Spotlight: Special Hotel and Motel Liquor Licenses
The Spotlight series is intended to provide helpful information about important business and professional licenses issued by the State of Florida. This installation is on the "Special Hotel/Motel" licenses issued by the Division of Alcoholic Beverages and Tobacco.
Glover Law works with applicants for liquor licenses and many other licenses and permits issued by the Department of Business and Profession Regulation. Contact us for more information on the application process.
What is a Special Motel/Hotel license?
Business owners who wish to offer a full bar must first obtain a liquor license. Fortunately, state law reserves a series of special licenses for hotel and motel operators.
How do I qualify?
There are three ways to qualify for a special liquor license reserved for hotels and motels in Florida.
S License: The applicant must have 80 guest rooms or more in a county of less than 50,00 residents or 100 guest rooms or more in a county of greater than 50,000 residents in order to qualify for a special motel/ hotel license.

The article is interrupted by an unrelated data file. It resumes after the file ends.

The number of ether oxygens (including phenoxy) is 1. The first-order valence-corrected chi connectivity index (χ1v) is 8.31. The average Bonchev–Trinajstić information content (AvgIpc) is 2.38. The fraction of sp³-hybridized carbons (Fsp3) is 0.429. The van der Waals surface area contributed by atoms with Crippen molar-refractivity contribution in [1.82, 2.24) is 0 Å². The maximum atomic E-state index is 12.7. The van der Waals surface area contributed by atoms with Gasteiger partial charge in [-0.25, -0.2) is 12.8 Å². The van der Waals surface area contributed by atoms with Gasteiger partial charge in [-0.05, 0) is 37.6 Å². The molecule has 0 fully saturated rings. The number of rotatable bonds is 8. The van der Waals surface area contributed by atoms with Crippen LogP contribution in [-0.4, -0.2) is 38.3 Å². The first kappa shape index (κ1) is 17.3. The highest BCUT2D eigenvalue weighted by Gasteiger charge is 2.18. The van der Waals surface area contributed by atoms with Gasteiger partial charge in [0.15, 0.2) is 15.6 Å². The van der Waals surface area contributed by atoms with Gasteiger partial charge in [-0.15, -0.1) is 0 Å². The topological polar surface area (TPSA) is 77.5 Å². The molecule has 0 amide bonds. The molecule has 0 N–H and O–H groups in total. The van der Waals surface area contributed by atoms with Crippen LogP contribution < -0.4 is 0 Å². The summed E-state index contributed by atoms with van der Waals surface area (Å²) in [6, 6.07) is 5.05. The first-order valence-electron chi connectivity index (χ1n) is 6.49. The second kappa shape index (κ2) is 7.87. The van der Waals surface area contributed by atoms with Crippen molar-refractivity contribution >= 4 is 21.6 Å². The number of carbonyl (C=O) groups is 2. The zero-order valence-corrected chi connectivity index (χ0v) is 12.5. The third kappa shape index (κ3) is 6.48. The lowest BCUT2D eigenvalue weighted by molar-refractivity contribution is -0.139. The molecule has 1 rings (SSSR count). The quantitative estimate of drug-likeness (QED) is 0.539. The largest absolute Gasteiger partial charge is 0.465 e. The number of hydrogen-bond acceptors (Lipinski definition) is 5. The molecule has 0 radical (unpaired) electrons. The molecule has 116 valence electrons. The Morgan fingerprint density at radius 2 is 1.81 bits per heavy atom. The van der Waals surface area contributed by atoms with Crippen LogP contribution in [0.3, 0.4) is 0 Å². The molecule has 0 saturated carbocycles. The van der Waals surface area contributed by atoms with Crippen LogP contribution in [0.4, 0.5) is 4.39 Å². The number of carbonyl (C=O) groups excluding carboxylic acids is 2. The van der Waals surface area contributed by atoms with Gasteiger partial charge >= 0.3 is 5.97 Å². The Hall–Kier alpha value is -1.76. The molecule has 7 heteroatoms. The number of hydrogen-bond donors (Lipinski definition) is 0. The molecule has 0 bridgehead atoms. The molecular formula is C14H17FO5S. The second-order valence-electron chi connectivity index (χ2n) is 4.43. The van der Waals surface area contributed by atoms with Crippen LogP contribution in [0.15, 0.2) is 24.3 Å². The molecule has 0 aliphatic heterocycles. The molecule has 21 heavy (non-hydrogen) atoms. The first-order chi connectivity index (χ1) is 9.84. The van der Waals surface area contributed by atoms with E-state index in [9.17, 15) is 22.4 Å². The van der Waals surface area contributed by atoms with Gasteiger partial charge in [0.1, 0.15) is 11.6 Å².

SH License (Historic): The applicant must be located in a historic structure that has fewer than 100 guest rooms.
SHQM License (Historic in Certain Jurisdictions): The applicant must be a bona-fide hotel or motel located in a historic structure with at least 10 and no more than 25 guest rooms in certain municipalities. At least 60% of gross revenue must come from room rentals, food, and non-alcoholic beverages. The qualifying municipalities are Cooper City, Hallandale, Homestead, Jupiter, Lake Worth, Lauderdale Lakes, North Lauderdale, Oakland Park, Ormond Beach, Palm Beach Gardens, Plant City, Riviera Beach, Wellington, Winter Haven, and Winter Springs.
How much does it cost?
In most counties, this license type is cost $1820 a year.
What else do I need to know?
Please note that these license types cannot be moved to a new location. These licenses allow sales for consumption on or off the premises, except that the SHQM license is limited to sales by the drink for consumption on premises. Any such license issued for any hotel or motel shall only be issued to the owner of the hotel or motel and must remain in the name of the owner or lessee as long as the license is in existence.
Special thanks to Tawanna Franklin and Jada Roulhac for their work on this piece. Please note that this page is made available by the law firm for educational purposes only, and that it is not intended to provide specific legal advice. Visiting this page does not create an attorney-client relationship between you and the firm.